CRV’s Random Thoughts On Last Night’s Oscars!

As Alfred Hitchcock (who never won an Oscar!) used to say, “Good ev-en-ing”. Since the Academy Awards ran a little late last night, and I had to get up early to work a twelve-hour shift, I had no time to prepare a post about last night’s ceremony. I know it’s kinda late news already, so I’ve assembled a list of some  Random Thoughts On Last Night’s Oscars for your amusement and edification! Hang on, here we go:

  • If the Academy wants to cut down on show length, I suggest they get rid of the vapid Red Carpet crap and start the ceremony at 7:00 EST. Hey, some of us poor schmucks have to get up in the morning!
  • Who needs a host when you’ve got Queen kicking things off?
  • That opening montage of 2018 movies was pretty stunning work. Thanks for including STAN & OLLIE , even though your silly rules prevented the film from Oscar consideration this year!
  • FREE SOLO beating RBG for Best Documentary was the night’s first upset. It’s just too bad neither WON’T YOU BE MY NEIGHBOR or THEY SHALL NOT GROW OLD received a nomination, though.

The Rolex “To A Future Filmmaker” ads were good, but my favorite was this one from Google:

  • I can’t wait to not watch WHISKEY CAVALIER.
  • When ROMA won for Best Foreign Film, you knew its chances at Best Picture were zero. Alfonso Cuaron will have to console himself with his Oscars for Best Director, Cinematography, and Editing. A keen student of film (didn’t hear anyone else quoting Billy Wilder!), Cuaron will be back.
  • Oscar Watching Tip: If you crank up the sound on your TV, the Best Song performances make a great time to grab a quick snack or hit the bathroom!
  • The political rhetoric was kept to a minimum, always a good thing. Except for Spike Lee, but since this was his first Oscar win in a brilliant thirty year career, I’ll cut Mr. Knick a little slack. Congratulations, Spike!
  • Someday, I will visit the Academy Museum. Bank on it.
  • The bad news: Sam Elliot did not win. The good news: Spider-Man did!
  • I don’t know about you, but I really miss Wayne and Garth.
  • Line of the night: “I can’t believe a film about menstruation just won an Oscar!”
  • Lady Gaga gave the most heartfelt acceptance speech of the night. Runner up: Olivia Colman.
  • In Memoriam: Okay, it wasn’t too bad, but if they could make a last-minute change to add Albert Finney, why not Stanely Donen ? Or Dick Miller ? Gloria Katz gets a mention, but not Gary Kurtz ? And what about Classic Stars of the Golden Age like Gloria Jean , Mary Carslyle, Patricia Morison, Jerry Maren? Delores Taylor ? Sondra Locke ? I could go on, but you get the picture.
  • I will definitely go see ROCKETMAN!
  • Who’d thought that Freddie Mercury, who released his first album with Queen back in 1973, would have a hit biopic BOHEMIAN RHAPSODY 45 years later that won four Oscars, including Rami Malek’s Best Actor nod for playing him? Certainly not me!
  • Best Picture: GREEN BOOK. Didn’t see it, but congrats to Peter Farrelly from over the border in nearby Cumberland, Rhode Island, a mere forty miles away from your humble scribe!

See you at the movies!

10 Horror Stars Who Never Won An Oscar

It’s Oscar night in Hollywood! We all may have our gripes with the Academy over things like the nominating process (see my posts on THE OTHER SIDE OF THE WIND STAN & OLLIE and THEY SHALL NOT GROW OLD ), but in the end, we’ll all still be watching – I know I will!

One of my gripes over the years has always been how the horror genre has gotten little to no attention from Oscar over the years. Sure, Fredric March won for DR. JEKYLL & MR. HYDE , but there were plenty of other horror performances who’ve been snubbed. The following ten actors should have (at least in my opinion) received consideration for their dignified work in that most neglected of genres, the horror film:

(and I’ll do this alphabetically in the interest of fairness)

LIONEL ATWILL

 Atwill’s Ivan Igor in MYSTERY OF THE WAX MUSEUM goes from cultured sophisticate to raving lunatic in the course of 77 minutes, and was worthy of a nomination. His Inspector Krough in 1939’s SON OF FRANKENSTEIN has become an iconic portrayal over the years (just ask Mel Brooks !). But the real crime is Atwill being passed over for his villainous Colonel Bishop in CAPTAIN BLOOD (though the film did receive a Best Picture nomination).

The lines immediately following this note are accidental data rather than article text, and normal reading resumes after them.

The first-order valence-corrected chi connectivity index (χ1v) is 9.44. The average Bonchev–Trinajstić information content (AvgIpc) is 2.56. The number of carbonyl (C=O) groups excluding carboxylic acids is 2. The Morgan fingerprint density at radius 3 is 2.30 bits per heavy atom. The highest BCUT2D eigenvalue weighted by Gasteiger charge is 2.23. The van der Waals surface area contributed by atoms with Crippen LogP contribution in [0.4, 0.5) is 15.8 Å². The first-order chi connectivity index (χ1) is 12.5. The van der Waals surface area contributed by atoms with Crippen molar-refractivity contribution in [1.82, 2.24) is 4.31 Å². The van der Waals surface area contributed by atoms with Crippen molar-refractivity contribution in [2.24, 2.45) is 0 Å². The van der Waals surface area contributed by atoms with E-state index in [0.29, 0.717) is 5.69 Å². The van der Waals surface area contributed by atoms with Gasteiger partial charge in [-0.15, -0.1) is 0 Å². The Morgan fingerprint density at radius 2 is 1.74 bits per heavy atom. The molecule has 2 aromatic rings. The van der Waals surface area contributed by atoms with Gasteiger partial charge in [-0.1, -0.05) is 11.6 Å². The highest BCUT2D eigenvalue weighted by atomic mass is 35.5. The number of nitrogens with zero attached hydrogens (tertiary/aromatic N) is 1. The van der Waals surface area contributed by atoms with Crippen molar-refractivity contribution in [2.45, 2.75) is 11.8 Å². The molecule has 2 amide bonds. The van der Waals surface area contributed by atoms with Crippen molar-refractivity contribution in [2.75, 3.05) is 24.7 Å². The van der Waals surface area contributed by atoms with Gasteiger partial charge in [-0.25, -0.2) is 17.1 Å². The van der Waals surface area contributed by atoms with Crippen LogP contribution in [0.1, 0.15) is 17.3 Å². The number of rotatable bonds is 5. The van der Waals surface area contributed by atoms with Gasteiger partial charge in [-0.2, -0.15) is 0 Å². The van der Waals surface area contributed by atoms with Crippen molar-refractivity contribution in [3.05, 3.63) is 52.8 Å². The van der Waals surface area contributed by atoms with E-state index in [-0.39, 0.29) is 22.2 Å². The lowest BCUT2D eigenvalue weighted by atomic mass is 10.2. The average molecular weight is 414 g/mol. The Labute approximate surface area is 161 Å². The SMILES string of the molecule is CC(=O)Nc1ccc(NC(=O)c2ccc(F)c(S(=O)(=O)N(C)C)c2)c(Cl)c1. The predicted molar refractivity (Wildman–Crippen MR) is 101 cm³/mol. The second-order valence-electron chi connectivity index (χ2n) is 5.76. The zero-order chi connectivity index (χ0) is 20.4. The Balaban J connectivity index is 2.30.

LON CHANEY JR. 

Many consider Chaney a one-note actor of limited range, but his performances as the simple-minded Lenny in OF MICE AND MEN and retired lawman Mart Howe in HIGH NOON prove Chaney could act when given the right material. And as Lawrence Talbot in THE WOLF MAN , Chaney gives an Oscar-worthy performance as the glib young man who becomes a tortured soul after getting bit by a werewolf. The low-budget SPIDER BABY found Lon shut out of Oscar consideration again as Bruno, chauffeur/caretaker to the bizarre Merrie Family.

PETER CUSHING 

Cushing could probably read the phone book and make it more dramatic than any ten actors working today. He never gave a bad performance in whatever he did, but Academy bias against horror never gave him the recognition he deserved. Of all his roles, I’d cite his Baron Frankenstein in Hammer’s first in the series, THE CURSE OF FRANKENSTEIN , and Sir John Rowan in the (admittedly) out-there cult classic CORRUPTION as Oscar caliber. Then there’s his Gran Moff Tarkin in a little thing called STAR WARS

BORIS KARLOFF

When Boris Karloff first appeared on the screen as The Monster of FRANKENSTEIN , audiences across the country screamed at the sight of this hideous, inhuman thing, but thanks to Karloff’s acting skills, he imbued The Monster with a spark of humanity, and definitely deserved at least a nomination for his breakout performance. Equally deserving was his Ardeth Bey (aka Imhotep) in THE MUMMY , a romantic terror tale of love and death across the centuries. Boris’s work as twin brothers in THE BLACK ROOM is among his best, and his films with Val Lewton feature two distinctly different but fine portrayals: the murderous John Grey in THE BODY SNATCHER and the decadent Master Sims in BEDLAM . King Karloff was also denied a nomination for his turn as faded horror star Byron Orlok in Peter Bogdanovich’s brilliant TARGETS.

CHRISTOPHER LEE 

Oscar never recognized Lee for any of his outstanding roles, and the fact that his Lord Summerisle in THE WICKER MAN was ignored is truly an Oscar crime! Lee also should have got some Oscar love for playing against type as Duc de Richleau in THE DEVIL’S BRIDE , and his part as grave robber Resurrection Joe in CORRIDORS OF BLOOD, though a smaller role, should have  warranted some Supporting Actor attention.